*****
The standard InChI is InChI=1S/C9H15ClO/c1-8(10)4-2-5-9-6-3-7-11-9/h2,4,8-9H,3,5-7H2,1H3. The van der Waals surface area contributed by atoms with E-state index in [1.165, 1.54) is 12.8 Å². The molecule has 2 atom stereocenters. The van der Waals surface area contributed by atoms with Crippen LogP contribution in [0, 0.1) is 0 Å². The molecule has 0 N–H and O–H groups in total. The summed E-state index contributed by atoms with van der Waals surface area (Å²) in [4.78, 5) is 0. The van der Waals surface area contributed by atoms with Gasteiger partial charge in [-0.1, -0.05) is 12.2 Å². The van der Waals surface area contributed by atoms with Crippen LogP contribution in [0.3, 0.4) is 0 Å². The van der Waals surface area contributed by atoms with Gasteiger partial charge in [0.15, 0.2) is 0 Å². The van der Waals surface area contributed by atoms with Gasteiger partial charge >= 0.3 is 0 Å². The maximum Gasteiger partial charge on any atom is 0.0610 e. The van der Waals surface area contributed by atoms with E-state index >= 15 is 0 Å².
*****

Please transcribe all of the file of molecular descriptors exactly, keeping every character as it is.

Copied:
The standard InChI is InChI=1S/C9H15ClO/c1-8(10)4-2-5-9-6-3-7-11-9/h2,4,8-9H,3,5-7H2,1H3. The van der Waals surface area contributed by atoms with E-state index in [1.165, 1.54) is 12.8 Å². The molecule has 2 atom stereocenters. The van der Waals surface area contributed by atoms with Crippen LogP contribution in [0, 0.1) is 0 Å². The molecule has 0 N–H and O–H groups in total. The summed E-state index contributed by atoms with van der Waals surface area (Å²) in [4.78, 5) is 0. The van der Waals surface area contributed by atoms with Gasteiger partial charge in [-0.1, -0.05) is 12.2 Å². The van der Waals surface area contributed by atoms with Crippen LogP contribution in [0.3, 0.4) is 0 Å². The van der Waals surface area contributed by atoms with Gasteiger partial charge in [0.15, 0.2) is 0 Å². The van der Waals surface area contributed by atoms with Gasteiger partial charge >= 0.3 is 0 Å². The maximum Gasteiger partial charge on any atom is 0.0610 e. The van der Waals surface area contributed by atoms with E-state index >= 15 is 0 Å².